All You Need To Know About Child Development

The best way you can help a child grow is to understand them. Knowledge of what growth stage they are at and where they are heading to allows you, as a caregiver, to set them up for success. But what is child development and what are the aspects that we need to know about? In today’s blog post we are going to answer all of your burning questions on child development and growth.

What is Child Development?

Child Development is the growth of a child from the bottom up. A child grows through physical, social, emotional, linguistic and cognitive development. It governs capacities to learn, ways of behaving, and immune and hormone systems that influence physical and emotional health (Mustard, 2006).

As mentioned, it’s a bottom up approach, so a child must crawl before they can walk, and walk before they can run. They must start with babble before words, and words before sentences. All children grow in the same direction but at different rates. This is why it’s important to understand where your child is at in their development and adapt learning opportunities to that stage. You want to be able to provide activities and games that can challenge and support them instead of bored or frustrate them. For example, if you play memory game with a child who is still matching pictures then they are going to get frustrated at the game and not want to continue. While if you give a matching game to a child who is ready for a memory game, they won’t be challenged and will either walk away from the game or have a false sense of achievement.

Development Domains

There are 5 different domains that the Ministry of Ontario’s A Framework for Ontario Early Childhood Settings refers to. These are: Social, Emotional, Language, Cognitive and Physical. In each Domain, different skills are assessed so child care providers can keep track of where the child is in the development and create an action plan to further the skill set. Here are is an example of the domains with their partnered skill set for Infant (birth to 24 month) development:

Infant (Birth to 24 months)

  •  Social:
    o Social interest
    o Imitation
    o Simple taking turns
  •  Emotional:
    o Expression of emotion
    o Self-regulation
    o Empathy
  • Communication, language and literacy:
    o Non-verbal communication
    o Receptive language skills
    o Expressive language skills
  • Cognitive:
    o Problem solving
    o Cause-and-effect exploration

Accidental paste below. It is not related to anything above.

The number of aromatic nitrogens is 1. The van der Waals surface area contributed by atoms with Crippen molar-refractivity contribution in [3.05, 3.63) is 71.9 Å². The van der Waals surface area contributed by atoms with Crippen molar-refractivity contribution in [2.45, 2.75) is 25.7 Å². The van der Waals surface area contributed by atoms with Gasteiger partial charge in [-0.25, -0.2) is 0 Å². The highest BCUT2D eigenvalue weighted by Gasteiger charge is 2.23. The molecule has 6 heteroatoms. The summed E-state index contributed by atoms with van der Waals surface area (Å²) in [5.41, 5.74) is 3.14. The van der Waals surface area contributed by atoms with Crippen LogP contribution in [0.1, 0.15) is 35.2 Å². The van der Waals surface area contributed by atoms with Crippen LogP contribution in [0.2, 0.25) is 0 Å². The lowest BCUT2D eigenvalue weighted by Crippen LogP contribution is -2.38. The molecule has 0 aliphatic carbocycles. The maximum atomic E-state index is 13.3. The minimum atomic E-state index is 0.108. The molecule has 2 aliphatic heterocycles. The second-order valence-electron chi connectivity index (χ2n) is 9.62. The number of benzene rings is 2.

o Spatial exploration
  • Physical:
    o Gross motor
    o Fine motor
    o The senses

Learning Through Play

Development is a steady increase in a child’s understanding of the world around them. They are reacting to their environment and it’s a child care provider’s job to ensure that they are giving children an engaging and thriving environment. For example, a playroom that has minimal toys/activities that lack diversity doesn’t provide the same experience as a room that has different toys for different areas of development. This isn’t to say that you need to fill the playroom wall-to-wall with toys. Rather, include different areas of the playroom. This could include a reading nook, drawing table and space on the floor for building blocks or just being active. Already, there are opportunities for language development (reading), cognitive development (counting blocks), physical development (rolling around on the floor) and social development (colouring together at a table).

In our next blog post we will be providing a chart that goes through all of the development stages from infant to 8 years old as per A Framework for Ontario Early Childhood Settings.

To learn more about having an Au Pair and how they can help with your child’s development, contact us today!

2018-05-01T11:26:36+00:00

About the Author:

Sarah Kelly is the owner of Adanac Au Pair. She was an Au Pair in France for a year living with an incredible family. Between stuffing her face with cheese, over exaggerating her French accent to blend in and visiting the beach, she cared for 3 awesome children. When she returned to Canada she became an Aunt! Sarah saw the child care crisis in Canada and thought it was time to bring the Au Pair Program to Canada. She decided to start her own Au Pair agency to share her experience with Canadian families and young adults who want to work & travel.